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So UK GovCamp 13 isn’t going to happen tomorrow. It’s definitely a *postponement* rather than a cancellation: as well as people finding it difficult to travel from outside London and risking getting stranded till the weather subsides, it seems our venue hosts understandably didn’t want to take that risk for their staff either.
I spoke to Steph from behind his stacks of sponsored t-shirt boxes today and he’s basically just having to rearrange with IBM when we can use the space for sometime in February.
But I was looking forward to it. And I know a lot of you were too.
James Cattell is doing great stuff trying to get online interaction going and he’s going to focus on that. But the thing I was most looking forward to was not so much the content as the catching up with people in the gov/web world. And as my hosting duties for the day were already sponsored, I’m up for helping make something happen in addition to the online shenanigans.
So I suggest the following for anyone who’s in or around London and can get into town easily enough:
James and I will be on Level 5 of the Royal Festival Hall (next door-ish) to the original venue from 10am (that’s when they open) tomorrow, Saturday 19th January.
You can let us know if you’re coming by signing up on this wewillgather page
Whoever turns up will be able to get involved in organising the rest of the day, we can have as many sessions as we can make happen, we might all sit behind laptops communing online, or we might have a day-long tuttle-like conversation that people drop in and out of. Whatever!
Keep an eye on the hashtag #altUKGC13 to see how it’s going, whether we’re still there.
There is delicious coffee and sugar-infused dough things available for purchase on Level 2 of RFH and there is free wifi available throughout (although finding power sockets can be trickier)
Naturally, please don’t make a special journey to see us if the powers that be have told you not to go out unless your journey is essential.
I invariably over simplify everything so do ask questions either in the comments here or of me directly on twitter @lloyddavis
It’s back, even though it never really went away! Five years ago, a few of us were pushing around the idea of y’know getting people together on a regular basis who otherwise were hanging out in cyber-social-media-space. There were some experiments in late 2007 & early 2008 but The first regular prototype of the London Social Media Cafe at the Coach & Horses was on February 15th 2008 and before long it was known as the Tuttle Club (#tuttle on teh twitter) and it’s happened every Friday apart from Christmastime shenanigans ever since.
Going to #tuttle has been blamed for anything from hair loss, hair gain, meeting future work colleagues, meeting future partners, meeting future ex-partners, meeting users of your software, meeting heroic developers of software you love, but mostly having an excitable natter about internet’n'media’n'learning’n'stuff during work hours, drinking far too much coffee and tweeting about what a fab time you’re having.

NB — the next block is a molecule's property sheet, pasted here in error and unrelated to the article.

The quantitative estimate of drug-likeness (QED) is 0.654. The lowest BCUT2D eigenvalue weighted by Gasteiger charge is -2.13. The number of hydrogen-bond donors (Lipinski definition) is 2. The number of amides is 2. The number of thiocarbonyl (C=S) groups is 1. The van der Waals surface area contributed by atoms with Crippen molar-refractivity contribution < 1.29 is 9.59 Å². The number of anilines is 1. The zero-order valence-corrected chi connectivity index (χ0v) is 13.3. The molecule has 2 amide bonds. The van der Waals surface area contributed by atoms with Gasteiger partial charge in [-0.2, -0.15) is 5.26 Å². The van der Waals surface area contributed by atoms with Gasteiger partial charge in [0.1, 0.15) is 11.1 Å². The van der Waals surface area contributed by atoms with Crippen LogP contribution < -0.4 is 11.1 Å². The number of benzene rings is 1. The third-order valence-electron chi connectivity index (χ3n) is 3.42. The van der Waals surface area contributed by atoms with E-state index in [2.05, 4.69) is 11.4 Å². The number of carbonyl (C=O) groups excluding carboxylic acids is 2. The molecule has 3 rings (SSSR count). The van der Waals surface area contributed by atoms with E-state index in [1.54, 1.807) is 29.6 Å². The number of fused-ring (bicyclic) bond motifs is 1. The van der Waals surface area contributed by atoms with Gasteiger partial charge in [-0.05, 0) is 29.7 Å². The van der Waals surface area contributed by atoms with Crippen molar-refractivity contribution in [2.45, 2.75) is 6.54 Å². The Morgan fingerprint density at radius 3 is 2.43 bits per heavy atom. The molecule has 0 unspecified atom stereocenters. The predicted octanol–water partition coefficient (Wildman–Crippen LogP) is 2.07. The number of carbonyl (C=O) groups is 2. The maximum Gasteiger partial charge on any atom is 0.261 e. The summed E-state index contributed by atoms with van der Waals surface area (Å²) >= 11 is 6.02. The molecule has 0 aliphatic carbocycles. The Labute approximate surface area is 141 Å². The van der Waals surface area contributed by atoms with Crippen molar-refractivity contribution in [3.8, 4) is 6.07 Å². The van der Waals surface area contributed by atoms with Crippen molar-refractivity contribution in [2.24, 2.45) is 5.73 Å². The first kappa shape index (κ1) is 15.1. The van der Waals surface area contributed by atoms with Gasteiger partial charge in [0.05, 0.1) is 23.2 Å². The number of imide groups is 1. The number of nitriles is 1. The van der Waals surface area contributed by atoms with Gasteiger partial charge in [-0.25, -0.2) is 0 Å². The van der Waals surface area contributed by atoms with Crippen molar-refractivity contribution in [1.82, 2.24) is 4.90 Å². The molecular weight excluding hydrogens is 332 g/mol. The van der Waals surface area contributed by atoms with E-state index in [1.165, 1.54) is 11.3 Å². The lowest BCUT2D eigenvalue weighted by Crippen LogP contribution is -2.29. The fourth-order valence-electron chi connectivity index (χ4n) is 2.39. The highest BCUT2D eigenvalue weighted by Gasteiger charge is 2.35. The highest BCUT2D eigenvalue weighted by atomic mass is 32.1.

#Tuttle has had many homes in the last five years and now it’s moving again. I’m going to pitch up on the 5th Floor at the Royal Festival Hall, from 10am to midday, this Friday, January 4th 2013 and drink coffee and chat with whomever turns up. As always the rule is that if two or more (yes, including me!) are there, then the event is a success, if any more of you come along, it’ll be just dandy! Just remember that you can get coffee on Level 2 (riverside) before you make the long slog up the stairs or in the lift.
Assuming that it works out (what could possibly go wrong?) we’ll carry on doing it here until we get bored again.
OK? See you Friday.
(photo credit: Josh Russell CC BY-NC-SA)
Nothing to see here, move right along, folks…
Just heard another pitch for a hamster-wheel business. “We want to let people organise their stuff” translates to “We want to sell advertising space to brands and a ‘service’ to people who want to sign up for ‘information’ about a bunch of brands while organising their stuff”. Confusion still reigns about who the real customer is and startups like this thrive on that confusion.
My advice, for what it’s worth (and it ain’t worth much) is this. If you really really need to do this awful thing, remember what you’re actually selling. You might think you’re selling the attention of 18-24 year-olds to an established brand on the basis that the brand’s sales will go up on the back of that attention. You’re really selling the illusion of that attention. You can do all the market research you like and all you’ll ever be told by those 18-24 year-olds is “Yes, we’d use that” because people will tell you what they think you want to hear. Never forget that, you’re in the illusion-selling business, don’t fall for your own smoke and mirrors.
So your sales filter needs to exclude people who are round about as intelligent as you are – you need people who are either way way more stupid than you are and will buy this empty schtick believing in the illusion and by the time they realise, you’ll be long gone. Or you need to sell to people who are much much smarter than you. So smart that they can see a way of making money out of what you’re doing now that you probably won’t understand until five years after they’ve done it.
But really? Really?